Children with disabilities in Ireland are often placed on short school days, denying them their right to education, as well as the chance to socialise with other children, a new report has revealed.
According to the report's lead author, Deborah Brennan of Technological University (TU) Dublin, many parents "are being forced to either accept a short school day or to remove their child from school".
The report was carried out by researchers at TU Dublin and Inclusion Ireland, which is the national association for people with intellectual disabilities. It includes the findings of an extensive survey and interviews with parents.
It found that one in four children with a disability has experienced short days, and this figure rises to one in three for children with autism.
Furthermore, many children on short days were found to be missing certain subjects partially or entirely, and were therefore being denied their legal right to education.
"Half of the children put on short school days had that reduction for 20 days or more, with many suspensions extending to years without a medical reason and against their parents' wishes. This is likely to represent thousands of children around the country," it noted.
In light of the findings, Inclusion Ireland is calling on the Minister for Education, Joe McHugh, to compel schools to meet their obligation to educate children with disabilities.
It said that the use of short days for children with disabilities is "widespread and hidden".
"Children are being denied their right to education because of the lack of acceptance and accommodation of their differences," Ms Brennan noted.
The report shows that the average short school day lasted just two to three hours, with many children forced to attend school for less than an hour per day.
"It is very worrying to us the impact that short school days are having on both parents and children. It is causing severe anxiety in the children, so much so that many have indicated not wanting to go to school at all," commented Enda Egan, CEO of Inclusion Ireland.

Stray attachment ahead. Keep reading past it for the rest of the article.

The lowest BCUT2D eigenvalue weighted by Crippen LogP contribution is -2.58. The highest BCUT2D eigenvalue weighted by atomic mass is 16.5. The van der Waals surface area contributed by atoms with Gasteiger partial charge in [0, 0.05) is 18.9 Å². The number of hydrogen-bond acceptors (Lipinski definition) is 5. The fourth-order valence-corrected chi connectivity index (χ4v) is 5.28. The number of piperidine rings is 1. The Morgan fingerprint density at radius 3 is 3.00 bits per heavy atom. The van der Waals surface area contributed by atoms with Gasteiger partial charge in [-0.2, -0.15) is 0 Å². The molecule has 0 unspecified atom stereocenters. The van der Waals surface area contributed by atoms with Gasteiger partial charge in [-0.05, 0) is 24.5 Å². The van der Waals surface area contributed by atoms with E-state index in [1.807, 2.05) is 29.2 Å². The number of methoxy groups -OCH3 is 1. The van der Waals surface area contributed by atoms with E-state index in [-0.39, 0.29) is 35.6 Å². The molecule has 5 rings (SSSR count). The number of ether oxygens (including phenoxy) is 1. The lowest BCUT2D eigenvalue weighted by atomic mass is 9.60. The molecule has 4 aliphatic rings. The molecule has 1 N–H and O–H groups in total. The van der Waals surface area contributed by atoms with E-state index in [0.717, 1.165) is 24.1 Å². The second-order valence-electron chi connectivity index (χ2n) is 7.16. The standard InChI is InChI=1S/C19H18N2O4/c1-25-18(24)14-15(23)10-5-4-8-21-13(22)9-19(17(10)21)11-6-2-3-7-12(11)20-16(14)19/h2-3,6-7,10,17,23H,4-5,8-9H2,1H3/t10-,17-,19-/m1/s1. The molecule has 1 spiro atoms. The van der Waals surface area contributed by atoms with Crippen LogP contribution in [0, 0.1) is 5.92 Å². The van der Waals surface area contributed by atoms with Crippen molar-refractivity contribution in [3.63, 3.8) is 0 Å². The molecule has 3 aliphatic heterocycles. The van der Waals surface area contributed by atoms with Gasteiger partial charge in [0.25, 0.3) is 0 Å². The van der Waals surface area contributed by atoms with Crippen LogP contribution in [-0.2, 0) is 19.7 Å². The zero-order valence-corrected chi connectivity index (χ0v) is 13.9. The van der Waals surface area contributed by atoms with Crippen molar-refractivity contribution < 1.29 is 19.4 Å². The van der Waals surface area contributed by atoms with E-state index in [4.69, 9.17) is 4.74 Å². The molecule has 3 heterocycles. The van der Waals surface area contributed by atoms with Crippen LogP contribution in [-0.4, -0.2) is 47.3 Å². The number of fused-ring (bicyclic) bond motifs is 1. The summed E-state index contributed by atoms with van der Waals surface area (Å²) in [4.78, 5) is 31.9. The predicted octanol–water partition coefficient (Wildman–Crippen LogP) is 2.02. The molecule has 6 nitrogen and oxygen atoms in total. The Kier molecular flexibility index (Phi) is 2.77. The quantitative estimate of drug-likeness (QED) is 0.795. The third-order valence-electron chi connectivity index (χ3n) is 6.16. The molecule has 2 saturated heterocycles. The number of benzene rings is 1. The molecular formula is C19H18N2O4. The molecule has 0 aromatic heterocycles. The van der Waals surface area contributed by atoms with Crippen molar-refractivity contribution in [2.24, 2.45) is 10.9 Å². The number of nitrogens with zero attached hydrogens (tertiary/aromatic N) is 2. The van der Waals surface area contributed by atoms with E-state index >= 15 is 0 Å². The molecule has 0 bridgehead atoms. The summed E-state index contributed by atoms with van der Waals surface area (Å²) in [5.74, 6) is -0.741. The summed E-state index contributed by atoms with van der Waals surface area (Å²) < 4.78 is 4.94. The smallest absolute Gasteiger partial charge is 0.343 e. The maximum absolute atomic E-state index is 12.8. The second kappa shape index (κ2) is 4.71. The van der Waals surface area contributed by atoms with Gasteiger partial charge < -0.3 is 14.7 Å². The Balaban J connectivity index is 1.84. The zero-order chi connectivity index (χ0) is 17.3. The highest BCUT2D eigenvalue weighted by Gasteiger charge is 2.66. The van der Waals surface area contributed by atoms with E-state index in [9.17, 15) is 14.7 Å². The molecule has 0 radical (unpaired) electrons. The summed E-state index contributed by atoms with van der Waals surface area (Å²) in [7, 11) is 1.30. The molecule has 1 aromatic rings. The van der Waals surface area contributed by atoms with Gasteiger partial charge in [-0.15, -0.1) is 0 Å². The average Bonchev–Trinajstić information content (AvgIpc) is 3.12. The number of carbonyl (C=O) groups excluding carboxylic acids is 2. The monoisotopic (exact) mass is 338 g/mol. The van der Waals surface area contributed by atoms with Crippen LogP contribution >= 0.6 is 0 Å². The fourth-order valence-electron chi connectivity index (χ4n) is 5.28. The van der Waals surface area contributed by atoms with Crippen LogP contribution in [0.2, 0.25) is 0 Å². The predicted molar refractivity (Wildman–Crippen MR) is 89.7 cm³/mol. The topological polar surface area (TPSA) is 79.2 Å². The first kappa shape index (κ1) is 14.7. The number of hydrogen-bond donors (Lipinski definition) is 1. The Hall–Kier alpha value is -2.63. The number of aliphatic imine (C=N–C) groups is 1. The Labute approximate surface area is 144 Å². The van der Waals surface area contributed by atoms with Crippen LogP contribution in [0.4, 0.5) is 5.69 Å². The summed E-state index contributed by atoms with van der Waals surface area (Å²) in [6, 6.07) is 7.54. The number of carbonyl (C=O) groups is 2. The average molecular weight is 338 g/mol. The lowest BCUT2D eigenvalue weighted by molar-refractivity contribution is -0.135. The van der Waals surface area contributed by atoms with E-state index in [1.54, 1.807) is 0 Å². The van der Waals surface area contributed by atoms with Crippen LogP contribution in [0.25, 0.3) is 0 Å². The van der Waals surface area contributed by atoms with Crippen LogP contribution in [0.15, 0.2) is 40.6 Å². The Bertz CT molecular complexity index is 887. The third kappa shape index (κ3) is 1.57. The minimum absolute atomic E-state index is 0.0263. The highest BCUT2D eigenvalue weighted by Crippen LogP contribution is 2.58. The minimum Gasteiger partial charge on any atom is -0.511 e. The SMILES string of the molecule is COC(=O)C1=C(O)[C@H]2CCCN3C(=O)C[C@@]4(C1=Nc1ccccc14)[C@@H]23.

Parents were also found to be deeply affected, with some experiencing mental and physical health problems as a result. Almost one in three had sought professional help from a doctor or therapist for themselves as a result.
Mr Egan also pointed out that this is having a major financial impact on families "as they scramble to keep afloat and hold onto their jobs while being available to mind a child for extra hours each day or to collect their child from school at a moment's notice".
Almost eight in 10 parents said that they had experienced work difficulties as a result, while one in three said their career progress had been negatively affected.
One in four had given up a job as a direct result of short school days.
The report pointed out that children's behaviour is the most common reason that schools give for imposing short school days, despite Minister McHugh previously stating that short days should not be used for "behaviour management".
"Schools appear to be using a short school day as a behaviour management ‘shortcut', sometimes when dealing with quite serious behaviour problems, without consulting experts outside the school or addressing root causes.
"Some of these ‘challenging behaviours' are ways that children normally act when they have a certain condition, so this is simply discrimination. And some behaviours are a response to how a child is treated in school," explained Ms Brennan.
Furthermore, the report noted that when behavour was given as a reason for short school days, in the majority of cases, no behaviour management plan was put in place and the National Educational Psychological Service (NEPS) was never consulted.
According to the study's co-author, Dr Harry Browne of TU Dublin, the findings show that schools "are taking advantage of their relative autonomy in the Irish system to avoid their obligation to educate children with disabilities".
Inclusion Ireland highlighted that the UN Convention on the Rights of Persons with Disabilities, which Ireland ratified only last year, "provides that people with disabilities shall have the same right to avail of, and benefit from, appropriate education as their peers".
"We are calling on the Minister for Education to compel and monitor schools so that they stop blocking the admission of children with disabilities, including by their admissions policies," Mr Egan added.
The report also recommended that parents be provided with "accessible information about their rights and the protocols and remedies available when disagreements arise about a child's educational needs, capacities and potential".
"Schools should only impose short school days in very exceptional circumstances, and never in hidden and informal ways," the report added.
The report, Education, Behaviour and Exclusion, can be viewed here.